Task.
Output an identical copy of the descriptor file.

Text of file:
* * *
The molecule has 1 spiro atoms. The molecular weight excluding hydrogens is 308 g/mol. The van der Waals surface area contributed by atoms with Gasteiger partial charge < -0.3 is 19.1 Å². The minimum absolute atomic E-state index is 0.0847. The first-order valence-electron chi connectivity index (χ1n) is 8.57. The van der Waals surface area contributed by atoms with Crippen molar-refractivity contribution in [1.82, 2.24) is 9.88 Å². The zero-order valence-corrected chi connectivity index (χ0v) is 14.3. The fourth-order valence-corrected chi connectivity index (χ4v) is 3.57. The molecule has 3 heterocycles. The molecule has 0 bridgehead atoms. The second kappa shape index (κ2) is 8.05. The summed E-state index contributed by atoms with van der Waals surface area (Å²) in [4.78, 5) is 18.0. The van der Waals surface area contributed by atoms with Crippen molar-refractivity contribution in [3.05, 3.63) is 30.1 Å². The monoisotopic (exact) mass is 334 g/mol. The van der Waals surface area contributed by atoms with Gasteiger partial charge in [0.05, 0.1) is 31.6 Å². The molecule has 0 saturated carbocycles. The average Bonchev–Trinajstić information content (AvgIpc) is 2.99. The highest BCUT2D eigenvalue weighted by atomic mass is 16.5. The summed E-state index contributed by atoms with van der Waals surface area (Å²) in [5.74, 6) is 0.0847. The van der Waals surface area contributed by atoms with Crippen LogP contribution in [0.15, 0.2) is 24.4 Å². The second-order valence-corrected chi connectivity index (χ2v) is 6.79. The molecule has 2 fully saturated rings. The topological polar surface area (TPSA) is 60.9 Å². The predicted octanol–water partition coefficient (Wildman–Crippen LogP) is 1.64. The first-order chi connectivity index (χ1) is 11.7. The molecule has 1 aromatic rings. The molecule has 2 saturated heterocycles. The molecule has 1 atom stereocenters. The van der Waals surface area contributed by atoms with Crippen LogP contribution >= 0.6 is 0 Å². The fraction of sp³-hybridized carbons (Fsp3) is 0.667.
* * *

The molecule has 1 spiro atoms. The molecular weight excluding hydrogens is 308 g/mol. The van der Waals surface area contributed by atoms with Gasteiger partial charge < -0.3 is 19.1 Å². The minimum absolute atomic E-state index is 0.0847. The first-order valence-electron chi connectivity index (χ1n) is 8.57. The van der Waals surface area contributed by atoms with Crippen molar-refractivity contribution in [1.82, 2.24) is 9.88 Å². The zero-order valence-corrected chi connectivity index (χ0v) is 14.3. The fourth-order valence-corrected chi connectivity index (χ4v) is 3.57. The molecule has 3 heterocycles. The molecule has 0 bridgehead atoms. The second kappa shape index (κ2) is 8.05. The summed E-state index contributed by atoms with van der Waals surface area (Å²) in [4.78, 5) is 18.0. The van der Waals surface area contributed by atoms with Crippen molar-refractivity contribution in [3.05, 3.63) is 30.1 Å². The monoisotopic (exact) mass is 334 g/mol. The van der Waals surface area contributed by atoms with Gasteiger partial charge in [0.05, 0.1) is 31.6 Å². The molecule has 0 saturated carbocycles. The average Bonchev–Trinajstić information content (AvgIpc) is 2.99. The highest BCUT2D eigenvalue weighted by atomic mass is 16.5. The summed E-state index contributed by atoms with van der Waals surface area (Å²) in [5.74, 6) is 0.0847. The van der Waals surface area contributed by atoms with Crippen LogP contribution in [0.15, 0.2) is 24.4 Å². The second-order valence-corrected chi connectivity index (χ2v) is 6.79. The molecule has 2 fully saturated rings. The topological polar surface area (TPSA) is 60.9 Å². The predicted octanol–water partition coefficient (Wildman–Crippen LogP) is 1.64. The first-order chi connectivity index (χ1) is 11.7. The molecule has 1 aromatic rings. The molecule has 2 saturated heterocycles. The molecule has 1 atom stereocenters. The van der Waals surface area contributed by atoms with Crippen LogP contribution >= 0.6 is 0 Å². The fraction of sp³-hybridized carbons (Fsp3) is 0.667.